Search the name Jazmine Sullivan online, and you’re likely to find the name of another powerful vocalist-slash-songwriter: Adele. There are Twitter pleas for collaborations between the two, year-end lists including them both, and perhaps, more often, think pieces that end in questions about why Sullivan doesn’t get as much appreciation as her peer from across the pond.
The theories vary, but many point the finger at race — an undervaluing of R&B by black artists, and the overvaluing of white singers, from Sam Smith to Justin Timberlake. Whatever the case, Sullivan is aware of the discussions, on and off the Web, but she doesn’t spend too much time thinking about it.
“I guess I’m glad that people are recognizing me in some way, and kind of see there’s a little injustice in how black soul artists are received,” Sullivan said in a recent interview. “But, at the same time, I try not to focus so much on the negativity.” (more…)
Jazmine Sullivan Opens Up About Biggest Competition at Grammys
Jazmine Sullivan took a break from music in 2011, so when she returned with a new album last year, the stakes seemed high.
“I hadn’t been out for a while, like two or three years,” Sullivan tells EW of when she started recordingReality Show. “There was a lot of pressure to make it good.”
Fast forward to the end of 2015, and the 28-year-old singer’s calming 12-track R&B set racked up threeGrammy nominations for Best R&B Song, Best Traditional R&B performance, and Best R&B Album. It took Sullivan nearly two years, during which she moved back in with her parents, to perfect her comeback record, she says.
Despite receiving eight prior nominations for 2008’sFearless and 2010’s Love Me Back — including a Best New Artist nod in 2009 — it might be the result of her moving back to mom and dad that earns Sullivan her first Grammy. “The first time I was nominated, I was nominated for five Grammys for my first album, and I just remember being shocked,” the Philadelphia native recalls. “[This year] all the categories that I’m in are pretty tough, so whoever wins is going to be deserving.”
Ahead of the Feb. 15 award show, Sullivan spoke to EW about the possibility of taking home her first Grammy, who she considers her biggest competition for a statue, and what she wants to discuss with Beyoncé when the night comes.
ENTERTAINMENT WEEKLY: Reality Show was your first album in five years, so how does it feel to get this kind of recognition for it?
It’s amazing. The fear of not being out for a while and having to come out, it’s overwhelming at times. So to have that and put the album out and do so well, and then to be nominated for a Grammy for your work, it just validates all my hard work that I put in.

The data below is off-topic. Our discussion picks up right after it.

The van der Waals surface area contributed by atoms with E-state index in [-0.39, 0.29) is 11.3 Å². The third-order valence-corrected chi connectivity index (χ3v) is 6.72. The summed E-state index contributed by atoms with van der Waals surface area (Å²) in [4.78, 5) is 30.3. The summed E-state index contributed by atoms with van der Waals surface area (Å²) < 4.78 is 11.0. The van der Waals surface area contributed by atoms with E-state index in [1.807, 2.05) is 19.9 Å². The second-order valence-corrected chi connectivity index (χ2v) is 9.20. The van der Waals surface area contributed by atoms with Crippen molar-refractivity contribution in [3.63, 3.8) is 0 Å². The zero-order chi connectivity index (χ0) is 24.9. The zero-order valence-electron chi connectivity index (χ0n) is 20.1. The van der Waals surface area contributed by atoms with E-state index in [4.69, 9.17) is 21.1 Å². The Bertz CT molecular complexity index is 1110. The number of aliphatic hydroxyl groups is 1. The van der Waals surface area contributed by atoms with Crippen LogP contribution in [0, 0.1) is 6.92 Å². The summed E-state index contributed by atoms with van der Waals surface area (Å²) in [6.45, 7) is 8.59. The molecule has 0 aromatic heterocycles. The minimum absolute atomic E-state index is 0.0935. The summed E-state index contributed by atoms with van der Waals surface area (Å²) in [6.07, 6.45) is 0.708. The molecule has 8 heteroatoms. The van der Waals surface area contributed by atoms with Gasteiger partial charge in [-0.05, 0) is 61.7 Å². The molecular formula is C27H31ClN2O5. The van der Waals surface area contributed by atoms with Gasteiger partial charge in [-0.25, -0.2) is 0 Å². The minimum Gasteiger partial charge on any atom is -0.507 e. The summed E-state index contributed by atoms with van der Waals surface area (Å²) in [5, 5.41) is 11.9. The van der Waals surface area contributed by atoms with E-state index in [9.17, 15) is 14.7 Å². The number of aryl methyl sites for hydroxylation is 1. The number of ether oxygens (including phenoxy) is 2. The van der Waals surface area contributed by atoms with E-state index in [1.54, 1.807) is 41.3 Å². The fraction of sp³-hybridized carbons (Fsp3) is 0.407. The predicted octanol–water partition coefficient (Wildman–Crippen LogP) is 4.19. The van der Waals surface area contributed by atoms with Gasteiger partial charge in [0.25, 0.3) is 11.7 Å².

What would it mean for you to win after having been nominated so much for your first two albums?
These are some pretty tough categories this year. I think every time I’m nominated they’re tough though. (more…)
“JAZMINE SULLIVAN’S REALITY SHOW DESERVES TO BE DISCUSSED ALONGSIDE THE MORE FÊTED, MORE MALE WORKS BY KENDRICK LAMAR AND D’ANGELO.”
What we call reality was bullshit for Jazmine Sullivan, too, but instead of escaping into an idealised archetype she regifted humanity to a cast of stock characters. Neither critics nor R&B radio quite knew how to deal with Reality Show: Sullivan had long been cast in the confessional soul lineage of Mary J. Blige, Keyshia Cole and K. Michelle, but here was an album which mostly deflected all attention away from Sullivan herself. Essentially, it joins R&B up with country’s storytelling tradition – and specifically, it plays out like her version of Brandy Clark’s masterful 2013 debut 12 Stories in its focus on the women whose lives don’t always get sung about as anything other than a punchline, with the emphasis always on empathy.
Sullivan’s genius is to flesh out her characters from every angle at once. ‘Brand New’ finds a struggle rapper’s loyal girlfriend discarded as soon as he gets some fame, and it’s the details that make Sullivan’s narrative cut deep: the cheap dress she buys every week to keep up appearances at his shows, the “do not disturb” sign on his studio door that already blocks her out, the embarrassment when her friends see his career ascending without her, the wasted years that loom over the song. Meanwhile on ‘Mascara’, the Instagram babe using her looks to get ahead is freed from poverty and trapped by male desire; defiant and smart against criticism, insecure and desperate to maintain her position. “These bitches stay mad cuz they’re working so hard while I’m working so smart,” she argues, but Sullivan conveys the wearying labour of beauty in her sighs. The crux of the song comes in the one line Sullivan allows her voice to crack: “Don’t I deserve to be privileged?” she asks on behalf of everyone born without it. (more…)
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